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Venable partner Jonathan Pompan was quoted in a July 15, 2013 CFPB Watch article on the Consumer Financial Protection Bureau's (CFPB) call for cooperation from banks. In its recently issued Bulletin, the Bureau said financial firms can affect the weight of enforcement penalities against them if they act responsibly. The Bulletin lists four categories of conduct firms can take – self-policing, self-reporting, remediation, and cooperation – that the CFPB would consider in deciding penalties.

Pompan said the Bulletin "got a lot of folks' attention, but when you scrape below the topic headings and really look at the substance, the factors that they outline are emblematic of requesting and seeking cooperation." He added "at the end of the day what they are essentially doing is drawing a line between what they view as cooperative behavior versus uncooperative behavior in the course of an investigation."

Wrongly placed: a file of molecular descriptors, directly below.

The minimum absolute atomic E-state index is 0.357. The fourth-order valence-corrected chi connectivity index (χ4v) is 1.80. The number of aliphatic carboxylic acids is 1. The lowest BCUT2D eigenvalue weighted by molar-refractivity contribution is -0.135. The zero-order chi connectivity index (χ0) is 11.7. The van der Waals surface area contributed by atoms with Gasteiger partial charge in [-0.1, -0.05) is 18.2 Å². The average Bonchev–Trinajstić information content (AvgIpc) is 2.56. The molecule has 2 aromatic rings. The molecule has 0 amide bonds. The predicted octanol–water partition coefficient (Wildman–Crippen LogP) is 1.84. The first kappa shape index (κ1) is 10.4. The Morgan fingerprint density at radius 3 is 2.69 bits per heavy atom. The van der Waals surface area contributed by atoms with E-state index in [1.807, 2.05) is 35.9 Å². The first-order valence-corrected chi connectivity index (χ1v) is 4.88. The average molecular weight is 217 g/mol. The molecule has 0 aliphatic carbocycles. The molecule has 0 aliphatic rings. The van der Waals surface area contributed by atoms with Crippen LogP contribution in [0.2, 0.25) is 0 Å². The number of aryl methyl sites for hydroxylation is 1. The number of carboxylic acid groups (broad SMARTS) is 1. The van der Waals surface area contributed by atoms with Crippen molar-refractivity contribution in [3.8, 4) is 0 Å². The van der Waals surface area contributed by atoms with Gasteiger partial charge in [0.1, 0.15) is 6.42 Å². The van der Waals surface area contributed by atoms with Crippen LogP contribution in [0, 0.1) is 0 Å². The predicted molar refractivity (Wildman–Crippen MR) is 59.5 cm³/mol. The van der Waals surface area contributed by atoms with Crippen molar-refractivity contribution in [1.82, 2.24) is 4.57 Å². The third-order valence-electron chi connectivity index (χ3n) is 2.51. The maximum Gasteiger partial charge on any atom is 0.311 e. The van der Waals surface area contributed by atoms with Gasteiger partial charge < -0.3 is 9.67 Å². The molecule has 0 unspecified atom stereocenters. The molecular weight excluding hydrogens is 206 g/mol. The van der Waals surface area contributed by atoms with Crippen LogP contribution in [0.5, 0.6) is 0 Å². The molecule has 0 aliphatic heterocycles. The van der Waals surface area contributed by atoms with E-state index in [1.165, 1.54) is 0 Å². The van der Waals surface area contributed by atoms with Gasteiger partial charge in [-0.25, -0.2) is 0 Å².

Some are skeptical that the Bureau will be lenient toward cooperative firms, in part, because of its hefty $210 million enforcement action against Capital One – a company that CFPB Director Richard Cordray admitted had responded "extremely responsibly" to the problem. Pompan concluded "it will be quite some time until there is enough data available to know whether or not the Bureau truly followed through."